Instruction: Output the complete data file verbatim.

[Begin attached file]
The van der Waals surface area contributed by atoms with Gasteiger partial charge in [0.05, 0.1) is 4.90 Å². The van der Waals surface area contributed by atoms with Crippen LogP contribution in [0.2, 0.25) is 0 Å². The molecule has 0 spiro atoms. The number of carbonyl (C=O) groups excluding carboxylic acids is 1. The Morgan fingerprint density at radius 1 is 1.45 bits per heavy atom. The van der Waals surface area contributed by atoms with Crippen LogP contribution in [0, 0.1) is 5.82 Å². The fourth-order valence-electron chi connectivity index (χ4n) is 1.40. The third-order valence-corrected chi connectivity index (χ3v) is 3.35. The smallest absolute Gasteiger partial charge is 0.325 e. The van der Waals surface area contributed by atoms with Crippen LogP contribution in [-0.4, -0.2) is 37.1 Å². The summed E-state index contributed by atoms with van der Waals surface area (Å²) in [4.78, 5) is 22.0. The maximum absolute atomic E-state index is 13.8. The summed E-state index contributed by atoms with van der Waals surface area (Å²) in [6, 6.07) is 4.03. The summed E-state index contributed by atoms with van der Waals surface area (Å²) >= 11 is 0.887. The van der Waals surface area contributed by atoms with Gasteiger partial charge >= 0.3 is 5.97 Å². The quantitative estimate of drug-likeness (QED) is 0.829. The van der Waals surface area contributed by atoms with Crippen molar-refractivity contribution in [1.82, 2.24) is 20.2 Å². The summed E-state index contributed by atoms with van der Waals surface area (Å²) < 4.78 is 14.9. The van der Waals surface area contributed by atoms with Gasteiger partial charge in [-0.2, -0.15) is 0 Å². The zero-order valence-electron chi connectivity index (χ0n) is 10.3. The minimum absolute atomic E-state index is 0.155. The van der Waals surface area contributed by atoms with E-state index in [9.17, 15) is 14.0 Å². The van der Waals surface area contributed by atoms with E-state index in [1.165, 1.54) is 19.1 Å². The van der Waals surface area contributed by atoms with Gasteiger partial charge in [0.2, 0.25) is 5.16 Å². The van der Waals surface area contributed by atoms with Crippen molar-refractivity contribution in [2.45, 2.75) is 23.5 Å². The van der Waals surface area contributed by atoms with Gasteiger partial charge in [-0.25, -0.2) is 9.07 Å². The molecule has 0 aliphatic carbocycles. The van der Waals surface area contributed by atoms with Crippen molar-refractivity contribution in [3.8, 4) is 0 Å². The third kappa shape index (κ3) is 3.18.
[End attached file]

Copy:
The van der Waals surface area contributed by atoms with Gasteiger partial charge in [0.05, 0.1) is 4.90 Å². The van der Waals surface area contributed by atoms with Crippen LogP contribution in [0.2, 0.25) is 0 Å². The molecule has 0 spiro atoms. The number of carbonyl (C=O) groups excluding carboxylic acids is 1. The Morgan fingerprint density at radius 1 is 1.45 bits per heavy atom. The van der Waals surface area contributed by atoms with Crippen LogP contribution in [0, 0.1) is 5.82 Å². The fourth-order valence-electron chi connectivity index (χ4n) is 1.40. The third-order valence-corrected chi connectivity index (χ3v) is 3.35. The smallest absolute Gasteiger partial charge is 0.325 e. The van der Waals surface area contributed by atoms with Crippen LogP contribution in [-0.4, -0.2) is 37.1 Å². The summed E-state index contributed by atoms with van der Waals surface area (Å²) in [4.78, 5) is 22.0. The maximum absolute atomic E-state index is 13.8. The summed E-state index contributed by atoms with van der Waals surface area (Å²) in [6, 6.07) is 4.03. The summed E-state index contributed by atoms with van der Waals surface area (Å²) >= 11 is 0.887. The van der Waals surface area contributed by atoms with Gasteiger partial charge >= 0.3 is 5.97 Å². The quantitative estimate of drug-likeness (QED) is 0.829. The van der Waals surface area contributed by atoms with Crippen molar-refractivity contribution in [1.82, 2.24) is 20.2 Å². The summed E-state index contributed by atoms with van der Waals surface area (Å²) < 4.78 is 14.9. The van der Waals surface area contributed by atoms with Gasteiger partial charge in [-0.2, -0.15) is 0 Å². The zero-order valence-electron chi connectivity index (χ0n) is 10.3. The minimum absolute atomic E-state index is 0.155. The van der Waals surface area contributed by atoms with E-state index in [9.17, 15) is 14.0 Å². The van der Waals surface area contributed by atoms with E-state index in [1.165, 1.54) is 19.1 Å². The van der Waals surface area contributed by atoms with Gasteiger partial charge in [0.2, 0.25) is 5.16 Å². The van der Waals surface area contributed by atoms with Crippen molar-refractivity contribution in [2.45, 2.75) is 23.5 Å². The van der Waals surface area contributed by atoms with Gasteiger partial charge in [-0.25, -0.2) is 9.07 Å². The molecule has 0 aliphatic carbocycles. The van der Waals surface area contributed by atoms with Crippen molar-refractivity contribution in [3.8, 4) is 0 Å². The third kappa shape index (κ3) is 3.18.